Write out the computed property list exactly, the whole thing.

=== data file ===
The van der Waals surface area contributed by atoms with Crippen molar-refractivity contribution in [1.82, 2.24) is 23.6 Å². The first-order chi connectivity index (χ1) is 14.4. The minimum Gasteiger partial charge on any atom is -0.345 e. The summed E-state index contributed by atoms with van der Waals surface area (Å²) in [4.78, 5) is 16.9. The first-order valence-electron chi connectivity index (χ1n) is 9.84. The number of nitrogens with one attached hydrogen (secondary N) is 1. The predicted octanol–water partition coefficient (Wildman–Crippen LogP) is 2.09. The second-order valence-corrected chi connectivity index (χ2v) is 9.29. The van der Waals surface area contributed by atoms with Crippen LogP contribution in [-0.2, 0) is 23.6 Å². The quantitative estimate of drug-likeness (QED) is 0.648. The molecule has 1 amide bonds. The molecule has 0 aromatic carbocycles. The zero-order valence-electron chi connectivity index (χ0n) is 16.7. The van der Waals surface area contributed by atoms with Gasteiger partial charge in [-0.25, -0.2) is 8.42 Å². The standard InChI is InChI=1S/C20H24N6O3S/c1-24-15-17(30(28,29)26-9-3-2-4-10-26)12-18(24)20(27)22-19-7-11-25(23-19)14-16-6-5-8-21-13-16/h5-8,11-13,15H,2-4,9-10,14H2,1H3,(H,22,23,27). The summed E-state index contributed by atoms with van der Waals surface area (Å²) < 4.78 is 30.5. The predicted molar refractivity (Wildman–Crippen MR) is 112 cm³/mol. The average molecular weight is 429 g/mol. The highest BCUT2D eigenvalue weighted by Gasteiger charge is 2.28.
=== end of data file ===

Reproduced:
The van der Waals surface area contributed by atoms with Crippen molar-refractivity contribution in [1.82, 2.24) is 23.6 Å². The first-order chi connectivity index (χ1) is 14.4. The minimum Gasteiger partial charge on any atom is -0.345 e. The summed E-state index contributed by atoms with van der Waals surface area (Å²) in [4.78, 5) is 16.9. The first-order valence-electron chi connectivity index (χ1n) is 9.84. The number of nitrogens with one attached hydrogen (secondary N) is 1. The predicted octanol–water partition coefficient (Wildman–Crippen LogP) is 2.09. The second-order valence-corrected chi connectivity index (χ2v) is 9.29. The van der Waals surface area contributed by atoms with Crippen LogP contribution in [-0.2, 0) is 23.6 Å². The quantitative estimate of drug-likeness (QED) is 0.648. The molecule has 1 amide bonds. The molecule has 0 aromatic carbocycles. The zero-order valence-electron chi connectivity index (χ0n) is 16.7. The van der Waals surface area contributed by atoms with Gasteiger partial charge in [-0.25, -0.2) is 8.42 Å². The standard InChI is InChI=1S/C20H24N6O3S/c1-24-15-17(30(28,29)26-9-3-2-4-10-26)12-18(24)20(27)22-19-7-11-25(23-19)14-16-6-5-8-21-13-16/h5-8,11-13,15H,2-4,9-10,14H2,1H3,(H,22,23,27). The summed E-state index contributed by atoms with van der Waals surface area (Å²) < 4.78 is 30.5. The predicted molar refractivity (Wildman–Crippen MR) is 112 cm³/mol. The average molecular weight is 429 g/mol. The highest BCUT2D eigenvalue weighted by Gasteiger charge is 2.28.